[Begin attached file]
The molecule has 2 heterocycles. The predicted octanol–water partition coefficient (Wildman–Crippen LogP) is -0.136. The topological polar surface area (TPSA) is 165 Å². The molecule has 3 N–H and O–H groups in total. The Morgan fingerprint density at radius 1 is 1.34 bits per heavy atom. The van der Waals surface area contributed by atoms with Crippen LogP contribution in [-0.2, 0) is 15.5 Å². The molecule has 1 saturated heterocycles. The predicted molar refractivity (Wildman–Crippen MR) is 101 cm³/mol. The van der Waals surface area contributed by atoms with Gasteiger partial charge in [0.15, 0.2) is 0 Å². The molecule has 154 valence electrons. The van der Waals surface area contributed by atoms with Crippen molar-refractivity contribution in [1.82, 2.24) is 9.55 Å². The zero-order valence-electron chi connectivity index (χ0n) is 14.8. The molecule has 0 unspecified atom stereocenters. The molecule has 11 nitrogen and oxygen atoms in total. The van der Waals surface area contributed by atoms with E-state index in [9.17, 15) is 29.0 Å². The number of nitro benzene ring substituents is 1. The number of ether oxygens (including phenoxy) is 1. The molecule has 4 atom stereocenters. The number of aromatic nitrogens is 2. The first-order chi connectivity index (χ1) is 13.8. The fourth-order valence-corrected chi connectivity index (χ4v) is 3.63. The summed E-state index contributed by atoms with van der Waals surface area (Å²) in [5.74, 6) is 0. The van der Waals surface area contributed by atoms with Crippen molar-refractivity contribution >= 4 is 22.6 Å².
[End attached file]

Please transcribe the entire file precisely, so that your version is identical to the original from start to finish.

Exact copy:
The molecule has 2 heterocycles. The predicted octanol–water partition coefficient (Wildman–Crippen LogP) is -0.136. The topological polar surface area (TPSA) is 165 Å². The molecule has 3 N–H and O–H groups in total. The Morgan fingerprint density at radius 1 is 1.34 bits per heavy atom. The van der Waals surface area contributed by atoms with Crippen LogP contribution in [-0.2, 0) is 15.5 Å². The molecule has 1 saturated heterocycles. The predicted molar refractivity (Wildman–Crippen MR) is 101 cm³/mol. The van der Waals surface area contributed by atoms with Gasteiger partial charge in [0.15, 0.2) is 0 Å². The molecule has 154 valence electrons. The van der Waals surface area contributed by atoms with Crippen molar-refractivity contribution in [1.82, 2.24) is 9.55 Å². The zero-order valence-electron chi connectivity index (χ0n) is 14.8. The molecule has 0 unspecified atom stereocenters. The molecule has 11 nitrogen and oxygen atoms in total. The van der Waals surface area contributed by atoms with E-state index in [9.17, 15) is 29.0 Å². The number of nitro benzene ring substituents is 1. The number of ether oxygens (including phenoxy) is 1. The molecule has 4 atom stereocenters. The number of aromatic nitrogens is 2. The first-order chi connectivity index (χ1) is 13.8. The fourth-order valence-corrected chi connectivity index (χ4v) is 3.63. The summed E-state index contributed by atoms with van der Waals surface area (Å²) in [5.74, 6) is 0. The van der Waals surface area contributed by atoms with Crippen molar-refractivity contribution >= 4 is 22.6 Å².